We hope this gives everyone the much-needed update on our project and reminds them of the endless possibilities this building could do for our city and county. We also hope that this information will encourage our beloved community to visit our website to learn how they can contribute to this project, www.culturalcenterhc.org. And as they say, it’s not over until the fat lady sings, and the CCHC Board is committed to completing this project for the community!

 

With sincere thank you,

Jeffrey A. Tonjes
CCHC President

CCHC receive generous donation from friends and loved ones of Ken Neuenschwander

We would like to thank the family of Ken Neuenschwander. After the sudden unfortunate death of Ken, our founding President, the family helped raise over $15,000 to the project. Ken had a vision for the center to bring economic growth to Napoleon and a much needed Theater and recreation center to the residents of Henry County and the surrounding area. It is people like the Neuenschwander family that will make this project a reality.

To find out ways you can help the project please visit our website www.culturalcenterhc.org

Picture: Char Neuenswander, wife of Ken and Julie Busch CCHC Co-President.

Napoleon Civic Center Becomes the Cultural Center of Henry County

What seemed a dying dream has turned into the Little Engine that Could. “I think I can, I think I can.” “I know I can, I know I can.”

Assuming a co-presidency for the Napoleon Civic Center last Fall, Steve and Julie Busch (who stopped the wrecking ball that seemed destined for the Napoleon Armory) are driving the Little Engine that Could in an uphill climb. The goal is $1.3 million to repurpose part of Napoleon’s old Central School into a performing arts and athletic center serving Henry County and the outlying areas.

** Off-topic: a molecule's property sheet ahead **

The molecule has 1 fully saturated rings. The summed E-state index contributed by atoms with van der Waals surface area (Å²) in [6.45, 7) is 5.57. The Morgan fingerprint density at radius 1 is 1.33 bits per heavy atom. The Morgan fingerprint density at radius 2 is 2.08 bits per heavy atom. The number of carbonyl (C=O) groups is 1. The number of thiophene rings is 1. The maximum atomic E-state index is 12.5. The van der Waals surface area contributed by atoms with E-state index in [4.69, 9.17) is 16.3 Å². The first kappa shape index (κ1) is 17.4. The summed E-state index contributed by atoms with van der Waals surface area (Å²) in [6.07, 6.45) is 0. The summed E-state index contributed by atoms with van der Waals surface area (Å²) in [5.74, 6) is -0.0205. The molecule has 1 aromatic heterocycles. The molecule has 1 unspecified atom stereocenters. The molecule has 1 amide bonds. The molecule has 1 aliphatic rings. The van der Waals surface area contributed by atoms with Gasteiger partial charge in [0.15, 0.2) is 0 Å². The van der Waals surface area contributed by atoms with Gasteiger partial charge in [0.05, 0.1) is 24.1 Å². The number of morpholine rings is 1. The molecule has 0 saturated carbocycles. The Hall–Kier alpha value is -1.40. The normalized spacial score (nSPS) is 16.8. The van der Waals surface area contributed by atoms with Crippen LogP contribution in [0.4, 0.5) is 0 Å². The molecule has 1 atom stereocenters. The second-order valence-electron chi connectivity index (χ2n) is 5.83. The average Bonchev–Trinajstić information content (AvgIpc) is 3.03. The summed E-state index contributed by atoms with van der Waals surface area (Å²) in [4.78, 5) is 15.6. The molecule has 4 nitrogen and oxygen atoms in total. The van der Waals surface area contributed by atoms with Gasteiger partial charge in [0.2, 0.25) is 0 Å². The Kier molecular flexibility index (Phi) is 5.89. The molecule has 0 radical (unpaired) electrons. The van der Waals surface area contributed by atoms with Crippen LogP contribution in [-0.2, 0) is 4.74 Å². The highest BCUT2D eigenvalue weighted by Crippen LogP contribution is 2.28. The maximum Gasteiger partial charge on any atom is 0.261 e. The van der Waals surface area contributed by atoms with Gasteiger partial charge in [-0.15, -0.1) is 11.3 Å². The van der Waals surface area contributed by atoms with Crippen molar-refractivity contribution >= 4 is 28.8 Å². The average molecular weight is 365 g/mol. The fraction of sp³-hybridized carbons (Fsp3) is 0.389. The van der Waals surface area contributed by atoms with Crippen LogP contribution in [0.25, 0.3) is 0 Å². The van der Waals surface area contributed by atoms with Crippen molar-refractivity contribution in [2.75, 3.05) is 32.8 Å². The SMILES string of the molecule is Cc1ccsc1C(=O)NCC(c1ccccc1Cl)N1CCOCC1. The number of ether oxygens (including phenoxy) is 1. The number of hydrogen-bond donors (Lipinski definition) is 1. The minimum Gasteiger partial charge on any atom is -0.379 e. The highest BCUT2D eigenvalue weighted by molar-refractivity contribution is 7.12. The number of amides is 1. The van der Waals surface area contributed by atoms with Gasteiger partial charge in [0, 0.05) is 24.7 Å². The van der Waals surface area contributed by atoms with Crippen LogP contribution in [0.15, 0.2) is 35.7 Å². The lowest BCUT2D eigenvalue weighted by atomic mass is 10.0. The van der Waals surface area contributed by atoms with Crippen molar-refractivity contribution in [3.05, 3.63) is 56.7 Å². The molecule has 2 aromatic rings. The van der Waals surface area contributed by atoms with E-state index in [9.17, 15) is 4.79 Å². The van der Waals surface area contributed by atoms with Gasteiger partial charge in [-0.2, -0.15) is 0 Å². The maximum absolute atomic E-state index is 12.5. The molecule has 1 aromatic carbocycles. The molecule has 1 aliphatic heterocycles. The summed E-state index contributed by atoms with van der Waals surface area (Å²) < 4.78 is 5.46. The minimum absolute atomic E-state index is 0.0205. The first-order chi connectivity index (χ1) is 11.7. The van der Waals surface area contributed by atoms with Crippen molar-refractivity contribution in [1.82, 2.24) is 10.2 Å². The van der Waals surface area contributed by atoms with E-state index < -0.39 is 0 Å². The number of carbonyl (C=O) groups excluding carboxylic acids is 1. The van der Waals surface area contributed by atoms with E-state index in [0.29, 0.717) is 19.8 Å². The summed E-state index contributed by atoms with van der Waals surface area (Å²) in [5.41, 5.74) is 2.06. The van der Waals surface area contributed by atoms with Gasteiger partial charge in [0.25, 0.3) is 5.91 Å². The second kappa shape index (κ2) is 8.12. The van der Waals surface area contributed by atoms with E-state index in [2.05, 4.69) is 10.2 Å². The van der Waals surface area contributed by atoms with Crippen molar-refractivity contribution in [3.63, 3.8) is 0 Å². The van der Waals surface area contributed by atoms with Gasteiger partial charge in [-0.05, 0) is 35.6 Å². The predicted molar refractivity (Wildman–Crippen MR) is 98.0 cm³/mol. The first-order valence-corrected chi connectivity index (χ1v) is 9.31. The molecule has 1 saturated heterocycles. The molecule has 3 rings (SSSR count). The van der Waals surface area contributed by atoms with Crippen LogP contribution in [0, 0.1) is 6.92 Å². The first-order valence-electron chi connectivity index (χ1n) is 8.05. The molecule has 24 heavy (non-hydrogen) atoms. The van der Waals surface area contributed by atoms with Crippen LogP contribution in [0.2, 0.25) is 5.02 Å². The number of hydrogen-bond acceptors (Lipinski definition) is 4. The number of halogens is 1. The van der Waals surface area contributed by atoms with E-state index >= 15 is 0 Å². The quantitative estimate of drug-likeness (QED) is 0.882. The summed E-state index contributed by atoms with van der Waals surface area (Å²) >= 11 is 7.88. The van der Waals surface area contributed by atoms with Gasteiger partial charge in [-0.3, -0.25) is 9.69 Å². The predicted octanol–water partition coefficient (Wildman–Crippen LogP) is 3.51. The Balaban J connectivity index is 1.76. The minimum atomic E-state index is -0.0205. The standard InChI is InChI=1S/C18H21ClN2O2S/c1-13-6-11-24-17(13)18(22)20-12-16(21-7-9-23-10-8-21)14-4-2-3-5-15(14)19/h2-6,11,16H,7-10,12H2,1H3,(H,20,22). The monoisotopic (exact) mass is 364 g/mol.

“It took a lot of work for Ken Neuenschwander and his team to get the Napoleon Civic Center organization off and running,” commented Steve recently. “With Ken’s failing health and other unforeseen circumstances, it looked like the project was stuck in its tracks.”

“But we have a new load of fuel for climbing that hill,” smiles Julie. “Part of it is the name change from Napoleon Civic Center to the Cultural Center of Henry County. This opens up the project to the entire county and even beyond.”

Board Treasurer Mark Schwiebert from Hamler, adds: “The ‘#HenryHas’ marketing theme presented to the Commissioners recently is a nice way of promoting all the plusses that Henry County can offer to new businesses. One amenity missing, though, was the project we are working on—a performing arts and athletic center. That will be the frosting on the cake.”

Recently, an anonymous donor came forward to pay the debt owed to the Napoleon Civic Center’s architect, G5. “We are certainly grateful for this person’s generosity, Schwiebert said. “And we have completed the paperwork process to be exempt from real estate taxes.”

“Roger Fisher [executive director] and Peg McDonald [marketing director] of the Defiance Cultural Center have provided a lot of direction that we plan to follow,” committee member Gary Westhoven commented. “Their lineup of performances hits all ages. That’s what we hope to provide for Henry County. The building has two large gymnasiums for athletic and fitness activities.” The auditorium can seat up to 700.

Public tours of the building are being planned for the near future.

To help the Little Engine that Could climb the hill, thank you for considering a gift for the Cultural Center of Henry County, P. O. Box 585, Napoleon, OH 43545.